Sharon Goldstein, RealNetworks' director of products for mobile, said the alliance is important to the company, because it offers entrance into a new market of enhanced handheld devices. Ultimately, that means more exposure for its RealPlayer content.

Breakthroughs are expected on the infrastructure side. For example, Comverse, a wireless content specialist, will unveil the Expediter, a server that's designed to let carriers open their networks to third-party suppliers of wireless entertainment or business applications.

Also set to debut are overhauled handsets equipped with better screens and more processing power to handle the increased workload of showing a video or playing a ring tone that's a recording of a song.

Nokia, for instance, is debuting the 6255, which it hopes will appeal to the U.S. market by putting more entertainment features in hand. The phone, which Sprint will sell in the United States for an undisclosed price, is considered Nokia's most advanced phone, using CDMA (Code Division Multiple Access), a standard popular in North America and Korea.

The phone itself has a flash camera, streaming-media capabilities, an MP3 player, FM radio and a Bluetooth wireless connection. The 6255 is also among the first phones Nokia has made using its own CDMA chips, which is considered a challenge for Qualcomm, the CDMA-chipmaking leader.

"This is our most sophisticated phone yet," a Nokia representative said.

No. 2 handset maker Motorola is expected to introduce three new phones Monday, all with video capabilities. One, the A845 videophone, uses next-generation standard Universal Mobile Telecommunications System, which is capable of up to 2.4-megabit-per-second downloading. AT&T Wireless plans to begin selling it by midyear.

The other two Motorola phones are the V710, the handset maker's first-ever megapixel camera, and the A840, which has a video recorder and can use CDMA and GSM (Global System for Mobile communication) cell phone networks, the company said. Motorola has not yet released the phones' prices.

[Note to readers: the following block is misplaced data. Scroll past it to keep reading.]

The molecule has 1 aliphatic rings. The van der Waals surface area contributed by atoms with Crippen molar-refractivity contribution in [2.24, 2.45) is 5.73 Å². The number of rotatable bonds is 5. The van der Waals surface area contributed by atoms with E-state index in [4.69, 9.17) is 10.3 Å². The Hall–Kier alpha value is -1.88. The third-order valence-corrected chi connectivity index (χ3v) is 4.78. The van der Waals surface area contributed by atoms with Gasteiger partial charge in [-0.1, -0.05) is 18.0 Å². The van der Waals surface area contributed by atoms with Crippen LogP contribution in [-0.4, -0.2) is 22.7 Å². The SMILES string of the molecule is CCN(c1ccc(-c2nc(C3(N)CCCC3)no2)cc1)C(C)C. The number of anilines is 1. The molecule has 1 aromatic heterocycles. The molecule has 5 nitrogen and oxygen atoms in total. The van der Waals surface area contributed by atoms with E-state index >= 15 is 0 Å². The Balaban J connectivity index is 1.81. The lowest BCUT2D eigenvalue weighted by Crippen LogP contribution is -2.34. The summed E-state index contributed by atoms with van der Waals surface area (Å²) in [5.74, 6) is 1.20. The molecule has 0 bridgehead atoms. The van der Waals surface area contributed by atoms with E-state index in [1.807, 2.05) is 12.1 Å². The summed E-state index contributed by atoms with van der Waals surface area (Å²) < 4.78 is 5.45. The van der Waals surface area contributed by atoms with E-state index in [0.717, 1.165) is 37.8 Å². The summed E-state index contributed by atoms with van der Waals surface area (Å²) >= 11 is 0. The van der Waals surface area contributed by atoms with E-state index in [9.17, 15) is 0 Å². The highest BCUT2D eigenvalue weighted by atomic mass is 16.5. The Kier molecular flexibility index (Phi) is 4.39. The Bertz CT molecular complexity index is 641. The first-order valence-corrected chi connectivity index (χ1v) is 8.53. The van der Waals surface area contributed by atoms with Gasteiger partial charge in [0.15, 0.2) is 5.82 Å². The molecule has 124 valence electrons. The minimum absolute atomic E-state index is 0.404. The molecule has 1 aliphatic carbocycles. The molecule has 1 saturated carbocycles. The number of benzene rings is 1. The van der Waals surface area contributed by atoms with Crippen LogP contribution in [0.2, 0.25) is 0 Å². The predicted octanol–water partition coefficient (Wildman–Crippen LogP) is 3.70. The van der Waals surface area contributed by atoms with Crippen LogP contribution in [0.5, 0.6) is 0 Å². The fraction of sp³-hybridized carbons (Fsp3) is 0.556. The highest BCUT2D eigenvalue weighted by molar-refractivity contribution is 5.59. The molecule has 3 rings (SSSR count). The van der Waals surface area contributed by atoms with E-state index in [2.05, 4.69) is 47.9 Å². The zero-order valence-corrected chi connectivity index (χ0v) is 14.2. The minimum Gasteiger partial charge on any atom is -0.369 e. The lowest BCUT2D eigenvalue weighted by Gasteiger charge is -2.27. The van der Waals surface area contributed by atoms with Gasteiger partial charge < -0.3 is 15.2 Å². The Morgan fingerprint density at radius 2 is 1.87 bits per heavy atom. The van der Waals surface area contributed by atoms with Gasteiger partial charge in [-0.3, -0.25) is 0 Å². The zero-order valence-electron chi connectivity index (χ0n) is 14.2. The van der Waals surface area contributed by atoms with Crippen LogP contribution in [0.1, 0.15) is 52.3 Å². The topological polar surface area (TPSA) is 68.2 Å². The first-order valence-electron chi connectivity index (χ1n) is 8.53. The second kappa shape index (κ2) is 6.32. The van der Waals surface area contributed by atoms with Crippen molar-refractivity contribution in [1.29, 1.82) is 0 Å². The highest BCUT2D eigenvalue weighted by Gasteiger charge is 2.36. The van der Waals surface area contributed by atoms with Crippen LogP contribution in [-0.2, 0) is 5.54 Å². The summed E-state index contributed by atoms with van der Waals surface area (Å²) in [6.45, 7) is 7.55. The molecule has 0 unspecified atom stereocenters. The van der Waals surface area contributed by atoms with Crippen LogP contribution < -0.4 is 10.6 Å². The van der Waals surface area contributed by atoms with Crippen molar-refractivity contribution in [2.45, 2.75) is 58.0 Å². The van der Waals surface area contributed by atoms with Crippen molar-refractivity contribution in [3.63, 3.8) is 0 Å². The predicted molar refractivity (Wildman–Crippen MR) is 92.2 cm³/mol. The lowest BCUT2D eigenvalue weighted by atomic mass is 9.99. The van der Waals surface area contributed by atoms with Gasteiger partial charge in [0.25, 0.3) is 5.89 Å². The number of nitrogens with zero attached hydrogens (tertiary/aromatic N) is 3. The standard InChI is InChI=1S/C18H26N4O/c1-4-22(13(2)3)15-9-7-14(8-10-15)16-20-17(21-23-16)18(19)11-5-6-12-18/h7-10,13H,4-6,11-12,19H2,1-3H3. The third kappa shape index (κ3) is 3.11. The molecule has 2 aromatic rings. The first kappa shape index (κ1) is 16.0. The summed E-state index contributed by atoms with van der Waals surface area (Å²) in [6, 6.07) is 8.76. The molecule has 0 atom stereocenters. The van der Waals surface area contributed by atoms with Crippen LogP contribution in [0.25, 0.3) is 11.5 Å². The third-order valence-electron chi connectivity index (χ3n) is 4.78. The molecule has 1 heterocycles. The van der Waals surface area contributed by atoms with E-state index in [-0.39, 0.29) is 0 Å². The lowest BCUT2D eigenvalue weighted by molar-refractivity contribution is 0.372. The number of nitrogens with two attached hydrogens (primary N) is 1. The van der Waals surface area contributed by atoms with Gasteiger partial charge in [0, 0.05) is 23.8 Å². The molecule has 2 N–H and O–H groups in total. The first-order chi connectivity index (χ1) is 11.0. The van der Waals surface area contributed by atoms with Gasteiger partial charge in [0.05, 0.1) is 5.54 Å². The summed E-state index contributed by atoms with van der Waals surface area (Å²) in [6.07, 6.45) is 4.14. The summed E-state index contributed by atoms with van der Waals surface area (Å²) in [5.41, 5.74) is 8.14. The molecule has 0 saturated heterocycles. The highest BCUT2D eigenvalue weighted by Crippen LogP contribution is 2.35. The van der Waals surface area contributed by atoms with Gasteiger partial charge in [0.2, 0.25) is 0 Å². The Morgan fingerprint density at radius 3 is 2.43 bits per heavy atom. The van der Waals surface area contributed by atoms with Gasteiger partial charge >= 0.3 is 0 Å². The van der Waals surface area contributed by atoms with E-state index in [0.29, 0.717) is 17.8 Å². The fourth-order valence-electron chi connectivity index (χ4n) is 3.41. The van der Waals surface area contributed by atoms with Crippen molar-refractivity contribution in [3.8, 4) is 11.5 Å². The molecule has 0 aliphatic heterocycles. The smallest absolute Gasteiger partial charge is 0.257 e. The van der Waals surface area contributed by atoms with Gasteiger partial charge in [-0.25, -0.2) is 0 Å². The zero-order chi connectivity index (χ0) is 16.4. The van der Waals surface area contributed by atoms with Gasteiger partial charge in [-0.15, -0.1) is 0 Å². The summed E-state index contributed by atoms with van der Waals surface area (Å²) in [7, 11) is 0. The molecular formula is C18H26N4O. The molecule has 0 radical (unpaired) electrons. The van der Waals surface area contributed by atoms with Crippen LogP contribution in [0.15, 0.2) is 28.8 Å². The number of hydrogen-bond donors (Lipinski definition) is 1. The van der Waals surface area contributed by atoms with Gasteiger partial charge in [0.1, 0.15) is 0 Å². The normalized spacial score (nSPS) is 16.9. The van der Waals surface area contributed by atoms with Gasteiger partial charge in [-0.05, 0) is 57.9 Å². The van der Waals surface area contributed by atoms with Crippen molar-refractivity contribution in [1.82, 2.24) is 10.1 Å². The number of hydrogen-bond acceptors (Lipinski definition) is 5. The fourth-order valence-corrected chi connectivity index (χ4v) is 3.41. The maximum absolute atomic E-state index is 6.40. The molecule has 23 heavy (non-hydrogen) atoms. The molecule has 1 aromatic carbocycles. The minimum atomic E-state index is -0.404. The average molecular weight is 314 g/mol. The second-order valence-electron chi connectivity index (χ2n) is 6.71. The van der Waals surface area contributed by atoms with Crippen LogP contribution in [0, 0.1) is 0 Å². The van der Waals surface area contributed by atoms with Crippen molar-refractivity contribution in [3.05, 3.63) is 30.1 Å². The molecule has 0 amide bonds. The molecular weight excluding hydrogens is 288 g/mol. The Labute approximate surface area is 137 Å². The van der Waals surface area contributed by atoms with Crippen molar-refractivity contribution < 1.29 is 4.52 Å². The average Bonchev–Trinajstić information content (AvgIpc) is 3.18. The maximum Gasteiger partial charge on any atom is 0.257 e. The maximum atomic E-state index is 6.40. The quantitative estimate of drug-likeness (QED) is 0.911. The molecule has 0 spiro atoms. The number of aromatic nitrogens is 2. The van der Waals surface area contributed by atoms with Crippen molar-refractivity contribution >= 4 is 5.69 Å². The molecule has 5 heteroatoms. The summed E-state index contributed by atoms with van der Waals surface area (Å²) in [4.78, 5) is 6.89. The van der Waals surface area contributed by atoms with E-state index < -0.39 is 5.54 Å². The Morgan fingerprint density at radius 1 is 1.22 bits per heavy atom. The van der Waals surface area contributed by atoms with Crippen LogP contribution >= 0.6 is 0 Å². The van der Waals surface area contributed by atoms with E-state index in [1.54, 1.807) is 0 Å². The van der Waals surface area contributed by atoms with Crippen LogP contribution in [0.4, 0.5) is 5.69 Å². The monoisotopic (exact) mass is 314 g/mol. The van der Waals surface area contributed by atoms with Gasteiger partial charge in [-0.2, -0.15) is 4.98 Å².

MMS acrobatics
Most of the new cell phone entertainment introduced here this week will take advantage of a new kind of wireless messaging that can shuttle combinations of text, graphics, audio and full-motion video over the air to cell phones.

Sprint, AT&T Wireless and Verizon Wireless are each expected to launch even more complex Multimedia Messaging Service (MMS) applications, including the ability to send full-motion camera phone videos, according to sources.

But despite the technical breakthroughs, to be introduced at the CTIA show, so-called mixed-media messaging is having interoperability problems. MMS still can't jump between cell phone networks based on CDMA and GSM, the world's two major cell phone standards.

Executives are meeting at CTIA Monday to work out some of the final details for an interoperability standard. But they say there is still weeks'--and possibly months'--worth of work ahead.

Comverse Assistant Vice President Steve Kenyon isn't daunted. He said text messaging suffered from similar interoperability problems. But as popularity of these 160-character wireless e-mails grew, carriers worked out the standards problems. He expects MMS to follow the same path.

"For a couple of years, carriers didn't talk to each other when it came to short text messages, but now they do, and the water level rose," he said.